RCTs in the Garden of Eden8 December, 2016 at 15:29 | Posted in Statistics & Econometrics | 3 Comments
Suppose researchers come to a town and do an RCT on the town population to check whether the injection of a green chemical improves memory and has adverse side effects. Suppose it is found that it has no side effects and improves memory greatly in 95% of cases. If the study is properly done and the random draw is truly random, it is likely to be treated as an important finding and will, in all likelihood, be published in a major scientific journal.
Now consider a particular woman called Eve who lives in this town and is keen to enhance her memory. Can she, on the basis of this scientific study, deduce that there is a probability of 0.95 that her memory will improve greatly if she takes this injection? The answer is no, because she is not a random draw of an individual from this town. All we do know from the law of large numbers is that for every randomly drawn person from this population the probability that the injection will enhance memory is 0.95. But this would not be true for a specially chosen person in the same way that this would not be true of someone chosen from another town or another time.
To see this more clearly, permit me to alter the scenario in a statistically neutral way. Suppose that what I called the town in the above example is actually the Garden of Eden, which is inhabited by snakes and other similar creatures, and Eve and Adam are the only human beings in this place. Suppose now the same experiment was carried out in the Garden of Eden. That is, randomisers came, drew a large random sample of creatures, and administered the green injection and got the same result as described above. It works in 95% of cases. Clearly, Eve will have little confidence, on the basis of this, to expect that this treatment will work on her. I am assuming that the random draw of creatures on which the injection was tested did not include Eve and Adam. Eve will in all likelihood flee from anyone trying to administer this injection to her because she would have plainly seen that what the RCT demonstrates is that it works in the case of snakes and other such creatures, and the fact that she is part of the population from which the random sample was drawn is in no way pertinent.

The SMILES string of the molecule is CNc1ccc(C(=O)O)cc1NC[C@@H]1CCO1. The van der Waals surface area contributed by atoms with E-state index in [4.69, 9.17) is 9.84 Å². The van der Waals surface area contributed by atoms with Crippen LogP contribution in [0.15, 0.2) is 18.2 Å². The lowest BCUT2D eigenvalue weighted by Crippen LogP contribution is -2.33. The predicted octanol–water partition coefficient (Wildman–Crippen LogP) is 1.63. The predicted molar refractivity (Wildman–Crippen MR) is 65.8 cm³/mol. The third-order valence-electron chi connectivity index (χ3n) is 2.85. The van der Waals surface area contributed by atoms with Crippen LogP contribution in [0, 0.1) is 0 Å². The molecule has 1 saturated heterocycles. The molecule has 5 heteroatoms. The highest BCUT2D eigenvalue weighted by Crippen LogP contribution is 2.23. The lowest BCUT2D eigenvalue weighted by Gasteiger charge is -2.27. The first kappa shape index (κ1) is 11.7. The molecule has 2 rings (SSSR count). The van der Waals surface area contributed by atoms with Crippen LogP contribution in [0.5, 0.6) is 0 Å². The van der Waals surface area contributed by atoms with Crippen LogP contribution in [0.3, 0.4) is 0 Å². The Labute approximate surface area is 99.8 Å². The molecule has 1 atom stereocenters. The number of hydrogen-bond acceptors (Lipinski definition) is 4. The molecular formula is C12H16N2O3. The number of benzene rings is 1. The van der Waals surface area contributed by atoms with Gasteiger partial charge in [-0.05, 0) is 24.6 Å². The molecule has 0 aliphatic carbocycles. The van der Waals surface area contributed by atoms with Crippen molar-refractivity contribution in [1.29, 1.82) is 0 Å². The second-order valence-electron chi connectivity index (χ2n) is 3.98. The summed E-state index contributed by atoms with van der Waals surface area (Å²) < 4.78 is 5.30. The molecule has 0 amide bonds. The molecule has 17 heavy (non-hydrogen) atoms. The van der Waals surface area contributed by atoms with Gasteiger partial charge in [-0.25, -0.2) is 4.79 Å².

Indeed, and the importance of this will become evident later, suppose in a neighbouring garden, where all living creatures happen to be humans, there was a biased-sample (meaning non-random8) trial of this injection, and it was found that the injection does not enhance memory and, in fact, gives a throbbing headache in a large proportion of cases, it is likely that Eve would be tempted to go along with this biased-sample study done on another population rather than the RCT conducted on her own population in drawing conclusions about what the injection might do to her. There is as little hard reason for Eve to reach this conclusion as it would be for her to conclude that the RCT result in her own Garden of Eden would work on her. I am merely pointing to a propensity of the human mind whereby certain biased trials may appear more relevant to us than certain perfectly controlled ones.
Basu’s reasoning confirms what yours truly has repeatedly argued on this blog and in On the use and misuse of theories and models in mainstream economics — RCTs usually do not provide evidence that the results are exportable to other target systems. The almost religious belief with which its propagators portray it, cannot hide the fact that RCTs cannot be taken for granted to give generalizable results. That something works somewhere is no warranty for it to work for us or even that it works generally.